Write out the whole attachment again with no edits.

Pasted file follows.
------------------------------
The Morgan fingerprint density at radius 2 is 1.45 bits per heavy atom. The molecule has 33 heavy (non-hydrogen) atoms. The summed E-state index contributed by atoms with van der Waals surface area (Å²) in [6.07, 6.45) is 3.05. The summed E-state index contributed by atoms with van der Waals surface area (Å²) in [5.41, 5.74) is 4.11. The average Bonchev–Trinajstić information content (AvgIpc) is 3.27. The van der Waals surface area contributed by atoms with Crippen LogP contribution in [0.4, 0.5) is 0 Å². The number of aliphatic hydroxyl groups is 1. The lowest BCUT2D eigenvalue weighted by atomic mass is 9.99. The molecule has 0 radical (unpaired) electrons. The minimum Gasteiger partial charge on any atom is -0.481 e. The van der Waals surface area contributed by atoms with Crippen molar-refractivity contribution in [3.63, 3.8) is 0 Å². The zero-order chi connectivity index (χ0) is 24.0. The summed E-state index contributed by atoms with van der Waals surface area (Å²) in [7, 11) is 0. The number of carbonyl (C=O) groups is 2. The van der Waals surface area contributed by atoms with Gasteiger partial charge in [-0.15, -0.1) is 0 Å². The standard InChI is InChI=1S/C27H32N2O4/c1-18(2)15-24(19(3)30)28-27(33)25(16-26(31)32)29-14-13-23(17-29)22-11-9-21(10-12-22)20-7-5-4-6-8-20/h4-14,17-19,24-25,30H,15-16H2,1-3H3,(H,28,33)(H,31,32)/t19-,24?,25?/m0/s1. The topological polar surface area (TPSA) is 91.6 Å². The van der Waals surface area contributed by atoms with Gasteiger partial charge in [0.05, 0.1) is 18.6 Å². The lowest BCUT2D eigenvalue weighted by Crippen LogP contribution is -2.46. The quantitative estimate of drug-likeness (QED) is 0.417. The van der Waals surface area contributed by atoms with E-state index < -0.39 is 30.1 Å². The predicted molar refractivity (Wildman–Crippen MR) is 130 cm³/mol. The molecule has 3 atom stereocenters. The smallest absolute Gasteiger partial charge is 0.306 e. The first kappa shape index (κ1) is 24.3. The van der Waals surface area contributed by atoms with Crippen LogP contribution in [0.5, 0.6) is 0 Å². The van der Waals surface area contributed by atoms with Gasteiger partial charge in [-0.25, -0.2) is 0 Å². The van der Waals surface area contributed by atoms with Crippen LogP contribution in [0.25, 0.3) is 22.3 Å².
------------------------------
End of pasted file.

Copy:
The Morgan fingerprint density at radius 2 is 1.45 bits per heavy atom. The molecule has 33 heavy (non-hydrogen) atoms. The summed E-state index contributed by atoms with van der Waals surface area (Å²) in [6.07, 6.45) is 3.05. The summed E-state index contributed by atoms with van der Waals surface area (Å²) in [5.41, 5.74) is 4.11. The average Bonchev–Trinajstić information content (AvgIpc) is 3.27. The van der Waals surface area contributed by atoms with Crippen LogP contribution in [0.4, 0.5) is 0 Å². The number of aliphatic hydroxyl groups is 1. The lowest BCUT2D eigenvalue weighted by atomic mass is 9.99. The molecule has 0 radical (unpaired) electrons. The minimum Gasteiger partial charge on any atom is -0.481 e. The van der Waals surface area contributed by atoms with Crippen molar-refractivity contribution in [3.63, 3.8) is 0 Å². The zero-order chi connectivity index (χ0) is 24.0. The summed E-state index contributed by atoms with van der Waals surface area (Å²) in [7, 11) is 0. The number of carbonyl (C=O) groups is 2. The van der Waals surface area contributed by atoms with Gasteiger partial charge in [-0.15, -0.1) is 0 Å². The standard InChI is InChI=1S/C27H32N2O4/c1-18(2)15-24(19(3)30)28-27(33)25(16-26(31)32)29-14-13-23(17-29)22-11-9-21(10-12-22)20-7-5-4-6-8-20/h4-14,17-19,24-25,30H,15-16H2,1-3H3,(H,28,33)(H,31,32)/t19-,24?,25?/m0/s1. The topological polar surface area (TPSA) is 91.6 Å². The van der Waals surface area contributed by atoms with Gasteiger partial charge in [0.05, 0.1) is 18.6 Å². The lowest BCUT2D eigenvalue weighted by Crippen LogP contribution is -2.46. The quantitative estimate of drug-likeness (QED) is 0.417. The van der Waals surface area contributed by atoms with E-state index < -0.39 is 30.1 Å². The predicted molar refractivity (Wildman–Crippen MR) is 130 cm³/mol. The molecule has 3 atom stereocenters. The smallest absolute Gasteiger partial charge is 0.306 e. The first kappa shape index (κ1) is 24.3. The van der Waals surface area contributed by atoms with Crippen LogP contribution in [0.5, 0.6) is 0 Å². The van der Waals surface area contributed by atoms with Gasteiger partial charge in [-0.25, -0.2) is 0 Å². The van der Waals surface area contributed by atoms with Crippen LogP contribution in [0.25, 0.3) is 22.3 Å².